Without adequate resources at Member States tax administrations, little can be done even with more data. If Member States do not have adequate staff to analyse and use data received from other Member States, automatic exchange of information cannot be considered fulfilling its purpose nor to be effective. DAC is not in itself an instrument for tax administration capacity building. However, the Commission has identified several other tools at its disposal which can improve DAC implementation:

-The Fiscalis 2020 Programme enables the Commission to support the administrative capacity of the tax administrations of Member States and candidate countries. Several workshops and other activities are organised under the Programme on various tax administration issues, including administrative cooperation. There is scope to boost the DAC dimension of the Programme, by designing a specific series of DAC related activities to support the actual DAC implementation. The Commission will examine the possibility to set up an EU team of experts on administrative cooperation. 5  

-Under the same Programme, the Commission is developing a competency framework for tax administrations in order to enhance skills and raise performance of the EU Member States tax officials. The Commission will ensure that such a framework contains training and indicators on EU administrative cooperation.

-There is evidence that some tax administrations are performing better than others, especially when it comes to using and reporting about the use of tax information. The improvement efforts should start with more automated identification of taxpayers, and matching of the information received via automatic exchange from abroad with information held nationally, and to be extended to the possible development of a common risk management tool. Together with this report, the Commission is publishing a comprehensive study about potential improvements in the identification of cross-border taxpayers, and will consider organising a series of DAC workshops to promote the sharing of best practices and experience.

-The capacity to deliver DAC is also dependent on how many tools the Commission gives Member States to implement the Directive as smoothly as possible. Delivering on its new eForms Central Application, the Commission will give Member States tools which will enable them to automate fully, or in part certain DAC procedures currently deemed burdensome as highlighted in the SWD, allowing Member States tax administrations staff to focus on higher added value activities. This will also lead to improved and reliable statistics.

Better and more transparent data on the implementation and benefits of DAC provisions

Article 8b of DAC as it stands today asks Member States to provide statistics on the benefits of automatic exchange of information "to the extent possible" but it is silent when it comes to the benefits of other forms of exchange of information or administrative cooperation.

-The Commission, assisted by the Committee on Administrative Cooperation in Taxation (CACT) 6 , has proposed an implementing regulation on DAC statistics and on the yearly assessment of automatic exchange of information which includes monitoring of the tax compliance use and effectiveness of automatic exchanges.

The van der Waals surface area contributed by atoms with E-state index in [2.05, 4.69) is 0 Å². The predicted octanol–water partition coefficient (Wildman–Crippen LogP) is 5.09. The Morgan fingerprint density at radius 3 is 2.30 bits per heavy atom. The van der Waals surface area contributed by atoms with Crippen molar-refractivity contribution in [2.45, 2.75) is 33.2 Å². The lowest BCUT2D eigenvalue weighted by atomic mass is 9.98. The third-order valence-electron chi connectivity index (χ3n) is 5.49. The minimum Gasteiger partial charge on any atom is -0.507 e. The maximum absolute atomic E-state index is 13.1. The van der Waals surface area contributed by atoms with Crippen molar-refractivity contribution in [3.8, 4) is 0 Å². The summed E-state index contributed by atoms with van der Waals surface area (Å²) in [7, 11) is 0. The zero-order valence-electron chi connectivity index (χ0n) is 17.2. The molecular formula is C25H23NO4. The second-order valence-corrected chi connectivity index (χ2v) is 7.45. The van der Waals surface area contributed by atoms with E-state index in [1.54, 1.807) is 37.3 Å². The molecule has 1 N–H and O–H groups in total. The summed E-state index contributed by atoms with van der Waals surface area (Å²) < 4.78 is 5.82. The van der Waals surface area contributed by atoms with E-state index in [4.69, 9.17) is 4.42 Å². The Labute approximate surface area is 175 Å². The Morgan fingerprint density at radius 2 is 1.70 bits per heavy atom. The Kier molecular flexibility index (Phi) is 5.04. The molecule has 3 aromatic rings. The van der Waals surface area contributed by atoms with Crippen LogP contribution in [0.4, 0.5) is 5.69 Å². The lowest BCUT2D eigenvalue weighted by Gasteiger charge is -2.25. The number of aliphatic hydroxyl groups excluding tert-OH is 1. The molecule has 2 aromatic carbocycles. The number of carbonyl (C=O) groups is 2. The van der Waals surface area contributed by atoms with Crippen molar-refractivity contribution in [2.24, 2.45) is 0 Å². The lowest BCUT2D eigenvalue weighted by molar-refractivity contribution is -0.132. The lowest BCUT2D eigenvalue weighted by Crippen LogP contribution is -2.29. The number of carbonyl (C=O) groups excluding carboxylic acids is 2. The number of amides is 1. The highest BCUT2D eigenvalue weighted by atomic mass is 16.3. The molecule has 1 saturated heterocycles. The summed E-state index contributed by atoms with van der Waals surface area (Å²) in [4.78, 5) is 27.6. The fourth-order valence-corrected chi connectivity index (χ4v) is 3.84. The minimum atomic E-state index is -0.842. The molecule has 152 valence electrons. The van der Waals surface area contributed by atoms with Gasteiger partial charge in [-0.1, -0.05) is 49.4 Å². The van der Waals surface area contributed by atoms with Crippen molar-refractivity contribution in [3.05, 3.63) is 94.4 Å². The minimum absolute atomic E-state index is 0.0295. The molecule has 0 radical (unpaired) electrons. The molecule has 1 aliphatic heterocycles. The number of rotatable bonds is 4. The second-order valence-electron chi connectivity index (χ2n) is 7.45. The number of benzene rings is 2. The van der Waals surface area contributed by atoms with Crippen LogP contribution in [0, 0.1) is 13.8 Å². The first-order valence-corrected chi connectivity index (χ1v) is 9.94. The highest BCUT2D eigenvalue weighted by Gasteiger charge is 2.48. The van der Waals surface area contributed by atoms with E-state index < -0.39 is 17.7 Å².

-The Commission will work with Member States experts to identify common ways to estimate the benefits of administrative cooperation reliably and comprehensively.

-By 1 January 2019, the Commission will prepare a report on automatic exchanges (under Article 8b), covering also issues such as the administrative and other relevant costs and benefits of the automatic exchange of information, as well as its practical aspects.


The implementation and functioning of the Directive has implied a significant investment by Member States, on an ongoing basis, which nevertheless have made it one of the most effective tools for administrative cooperation. Assessing its full impact is still a difficult task. More than the amounts or number of exchanges, the Commission assumes that this Directive has had a significant deterrent effect, which is a key tool in the fight against tax evasion. In parallel, voluntary disclosure programs are, on a sporadic basis, put in place by different Member States. The impact of administrative cooperation in the amounts disclosed is difficult to quantify, while it is reasonable to expect that if it did not exist there would be no incentive for such disclosures.

However, as a tool to fight tax avoidance and evasion, this is an unending work. After the necessary IT structure and common tools have been built for the administrative cooperation, the next step should be an intensified use of all the tools, analysis and use of the data received and efforts in improving reciprocally the qualitative content of the data exchanged. In parallel, new forms of cooperation and improvements to the current framework will be needed to address the dynamic nature of tax avoidance and evasion. The EU Member States have proven their commitment to administrative cooperation and will undoubtedly follow-up on this field.


   In average the total number of full replies provided within six months from the date of the receipt of the requests over the period 2013-2016 is nearly 62%


   OECD (2015), Tax Administration 2015: Comparative Information on OECD and Other Advanced and Emerging Economies, OECD Publishing, Paris, pp. 221 and 222.


     See section 7 of the Staff Working Document


     See sections 8-9- 10- 11-14 of the Staff Working Document


     Expert teams are structured forms of cooperation between the Member States tax administrations by which Member States can pool tax knowledge and expertise. Expert teams can be supported by the Fiscalis 2020 EU tax cooperation programme.


     CACT is established to assist the Commission in accordance with Article 26 of the Directive. Agenda and summary reports are available here: